The difference in nature becomes clearer now: the donation doesn’t take into account the beneficiary (or the activity carried out by the beneficiary), but the intention behind the donor’s act is the only one that counts. When it comes to sponsorship and patronage, we do not take into account (only) the intention of the transferor (the sponsor), but at the same time the beneficiary and the nature of his/her activity also matters. To a certain extent, it is the same with private scholarship.
4. Is there a threshold that limits the deduction of sponsorship expenses from a company’s tax?
Even if your company’s expenses fall under the conditions explained above, it is still important to know that the deduction of sponsorship expenses (and other forms of aid, like those described above) can only be applied within a certain limit, which is established by the Romanian Tax Code. Thus, as per the Romanian Tax Code, the amount of such expenditures may not exceed the lower of:
Therefore, it is very important for a company that wants to sponsor an entity and deduct the expenses to know that there is a maximum amount that can be deducted, as per the above. In other words, the company cannot grant an unlimited number of sponsorships or scholarships, possibly covering a considerable part of the profit tax due. Everything that exceeds the threshold described above is strictly recorded on the expense of the company, without benefiting from tax deduction, or getting other types of benefits.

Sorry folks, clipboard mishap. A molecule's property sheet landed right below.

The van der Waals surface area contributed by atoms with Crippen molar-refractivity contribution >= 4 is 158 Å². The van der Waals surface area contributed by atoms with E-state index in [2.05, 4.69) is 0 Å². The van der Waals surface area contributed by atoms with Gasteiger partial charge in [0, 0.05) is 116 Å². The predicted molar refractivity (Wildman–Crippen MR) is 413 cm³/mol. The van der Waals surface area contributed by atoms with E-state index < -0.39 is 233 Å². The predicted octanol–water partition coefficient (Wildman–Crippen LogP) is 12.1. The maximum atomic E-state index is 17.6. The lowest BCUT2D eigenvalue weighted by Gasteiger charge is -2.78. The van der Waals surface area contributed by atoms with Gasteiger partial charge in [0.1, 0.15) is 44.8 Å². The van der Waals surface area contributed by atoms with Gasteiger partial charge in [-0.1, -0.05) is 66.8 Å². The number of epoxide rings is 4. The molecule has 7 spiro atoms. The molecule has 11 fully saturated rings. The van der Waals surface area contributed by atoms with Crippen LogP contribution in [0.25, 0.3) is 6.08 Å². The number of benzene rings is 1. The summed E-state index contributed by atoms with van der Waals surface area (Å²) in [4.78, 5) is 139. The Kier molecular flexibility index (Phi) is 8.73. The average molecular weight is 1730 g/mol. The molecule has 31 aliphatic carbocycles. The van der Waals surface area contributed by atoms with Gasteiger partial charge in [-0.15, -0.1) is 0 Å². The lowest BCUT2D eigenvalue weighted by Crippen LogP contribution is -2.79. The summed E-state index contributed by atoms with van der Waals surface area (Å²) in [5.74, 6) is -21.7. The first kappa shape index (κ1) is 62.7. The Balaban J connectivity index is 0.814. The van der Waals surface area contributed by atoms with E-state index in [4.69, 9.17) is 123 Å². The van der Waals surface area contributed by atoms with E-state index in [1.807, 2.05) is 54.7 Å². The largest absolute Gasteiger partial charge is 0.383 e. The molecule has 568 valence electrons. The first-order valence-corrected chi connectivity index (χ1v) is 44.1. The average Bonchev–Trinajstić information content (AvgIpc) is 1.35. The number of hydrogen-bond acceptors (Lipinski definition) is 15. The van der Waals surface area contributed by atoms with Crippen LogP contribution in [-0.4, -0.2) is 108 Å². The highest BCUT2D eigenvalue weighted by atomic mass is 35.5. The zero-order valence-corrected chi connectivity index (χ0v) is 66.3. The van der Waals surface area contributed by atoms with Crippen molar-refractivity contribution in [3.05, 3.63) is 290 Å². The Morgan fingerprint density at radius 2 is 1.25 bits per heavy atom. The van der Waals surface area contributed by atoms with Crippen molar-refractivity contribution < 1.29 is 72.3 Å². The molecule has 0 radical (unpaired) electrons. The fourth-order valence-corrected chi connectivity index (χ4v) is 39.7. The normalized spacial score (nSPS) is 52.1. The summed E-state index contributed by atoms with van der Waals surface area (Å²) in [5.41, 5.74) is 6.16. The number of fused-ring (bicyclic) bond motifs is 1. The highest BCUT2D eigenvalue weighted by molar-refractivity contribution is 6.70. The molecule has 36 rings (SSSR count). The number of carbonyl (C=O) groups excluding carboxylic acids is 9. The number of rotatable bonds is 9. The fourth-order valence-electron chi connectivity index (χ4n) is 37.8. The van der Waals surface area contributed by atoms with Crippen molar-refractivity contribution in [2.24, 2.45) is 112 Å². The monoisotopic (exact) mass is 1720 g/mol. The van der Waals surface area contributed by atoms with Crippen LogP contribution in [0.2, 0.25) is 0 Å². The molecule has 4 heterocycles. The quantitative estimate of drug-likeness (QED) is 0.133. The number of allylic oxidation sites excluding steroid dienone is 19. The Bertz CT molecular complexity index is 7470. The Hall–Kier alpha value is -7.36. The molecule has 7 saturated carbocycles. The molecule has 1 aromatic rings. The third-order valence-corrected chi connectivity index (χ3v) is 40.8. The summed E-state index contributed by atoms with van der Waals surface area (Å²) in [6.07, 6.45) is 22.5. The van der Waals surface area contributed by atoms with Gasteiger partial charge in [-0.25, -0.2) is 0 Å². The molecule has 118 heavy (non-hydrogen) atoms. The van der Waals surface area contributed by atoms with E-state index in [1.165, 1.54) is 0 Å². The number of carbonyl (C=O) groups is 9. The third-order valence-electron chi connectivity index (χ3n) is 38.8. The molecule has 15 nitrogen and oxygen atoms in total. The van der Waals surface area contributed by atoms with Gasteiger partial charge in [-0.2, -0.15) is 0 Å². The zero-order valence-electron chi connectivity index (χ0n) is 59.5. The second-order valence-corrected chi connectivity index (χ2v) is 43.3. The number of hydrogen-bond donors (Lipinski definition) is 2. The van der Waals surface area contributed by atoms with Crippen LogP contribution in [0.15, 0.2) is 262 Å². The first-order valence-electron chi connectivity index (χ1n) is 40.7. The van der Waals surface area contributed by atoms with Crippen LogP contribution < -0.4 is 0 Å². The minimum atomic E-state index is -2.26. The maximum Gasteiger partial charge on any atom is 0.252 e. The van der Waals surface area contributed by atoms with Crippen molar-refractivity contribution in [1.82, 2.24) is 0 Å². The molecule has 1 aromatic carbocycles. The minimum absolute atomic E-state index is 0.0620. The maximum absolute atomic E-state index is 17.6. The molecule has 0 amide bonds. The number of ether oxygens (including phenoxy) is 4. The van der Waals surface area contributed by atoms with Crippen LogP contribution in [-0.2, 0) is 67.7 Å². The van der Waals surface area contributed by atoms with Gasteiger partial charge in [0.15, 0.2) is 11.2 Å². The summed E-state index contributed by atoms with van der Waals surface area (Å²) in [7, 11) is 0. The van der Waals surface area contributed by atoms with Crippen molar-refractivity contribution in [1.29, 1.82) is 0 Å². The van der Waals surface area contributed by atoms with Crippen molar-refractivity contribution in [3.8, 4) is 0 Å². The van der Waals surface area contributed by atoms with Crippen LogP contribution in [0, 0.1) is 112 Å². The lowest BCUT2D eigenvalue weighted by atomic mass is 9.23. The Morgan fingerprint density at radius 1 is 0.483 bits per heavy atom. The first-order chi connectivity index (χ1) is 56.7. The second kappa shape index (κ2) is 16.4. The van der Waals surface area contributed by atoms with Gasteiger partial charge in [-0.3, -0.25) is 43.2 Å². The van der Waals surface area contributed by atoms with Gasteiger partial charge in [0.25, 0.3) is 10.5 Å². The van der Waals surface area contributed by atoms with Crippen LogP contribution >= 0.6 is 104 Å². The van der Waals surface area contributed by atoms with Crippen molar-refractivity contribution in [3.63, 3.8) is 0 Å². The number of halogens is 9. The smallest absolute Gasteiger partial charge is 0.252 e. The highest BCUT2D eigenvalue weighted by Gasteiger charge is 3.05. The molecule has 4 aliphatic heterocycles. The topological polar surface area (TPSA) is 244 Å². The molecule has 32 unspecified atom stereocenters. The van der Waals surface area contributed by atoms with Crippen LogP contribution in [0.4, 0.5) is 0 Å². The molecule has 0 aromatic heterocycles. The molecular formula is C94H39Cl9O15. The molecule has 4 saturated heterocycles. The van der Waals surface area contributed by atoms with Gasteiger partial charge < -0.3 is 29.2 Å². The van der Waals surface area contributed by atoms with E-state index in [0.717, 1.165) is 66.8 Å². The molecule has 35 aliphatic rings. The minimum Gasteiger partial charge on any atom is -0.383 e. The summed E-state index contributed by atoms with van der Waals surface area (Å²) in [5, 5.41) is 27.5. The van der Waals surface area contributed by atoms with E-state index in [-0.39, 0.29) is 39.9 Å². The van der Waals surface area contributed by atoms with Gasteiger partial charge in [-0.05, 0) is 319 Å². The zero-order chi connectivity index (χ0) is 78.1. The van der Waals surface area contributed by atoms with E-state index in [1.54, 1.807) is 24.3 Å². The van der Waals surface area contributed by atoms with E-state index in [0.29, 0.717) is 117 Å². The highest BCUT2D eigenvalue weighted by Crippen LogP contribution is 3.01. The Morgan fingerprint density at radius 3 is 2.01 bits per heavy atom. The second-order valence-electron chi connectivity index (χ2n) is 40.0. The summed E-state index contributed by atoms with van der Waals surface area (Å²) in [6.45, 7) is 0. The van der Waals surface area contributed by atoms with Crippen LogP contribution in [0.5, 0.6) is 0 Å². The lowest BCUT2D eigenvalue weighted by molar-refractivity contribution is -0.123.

5. What happens if the beneficiary of the sponsorship returns the amount received?
If your company has deducted from its due tax the amount spent on sponsorship, patronage or a private scholarship, but the beneficiary returns the money, two things can happen, depending on the time of refund, as per the Tax Code provisions.
First, if the refund takes place in a tax year other than the year in which the financing took place, the amount deducted from corporate income tax in the previous tax year will be added to the calculation of corporate income tax due in the quarter/year of the refund.
Second, if the refund takes place in the same tax year in which the financing took place, the taxpayer settles in the quarter/year of the refund the amounts that were deducted from the income tax in the previous quarters.
These rules regarding the refund of the amount granted as sponsorship/patronage/private scholarship apply as of December 24, 2020, being introduced by Law no. 296/2020 (which brought several amendments to the Romanian Tax Code).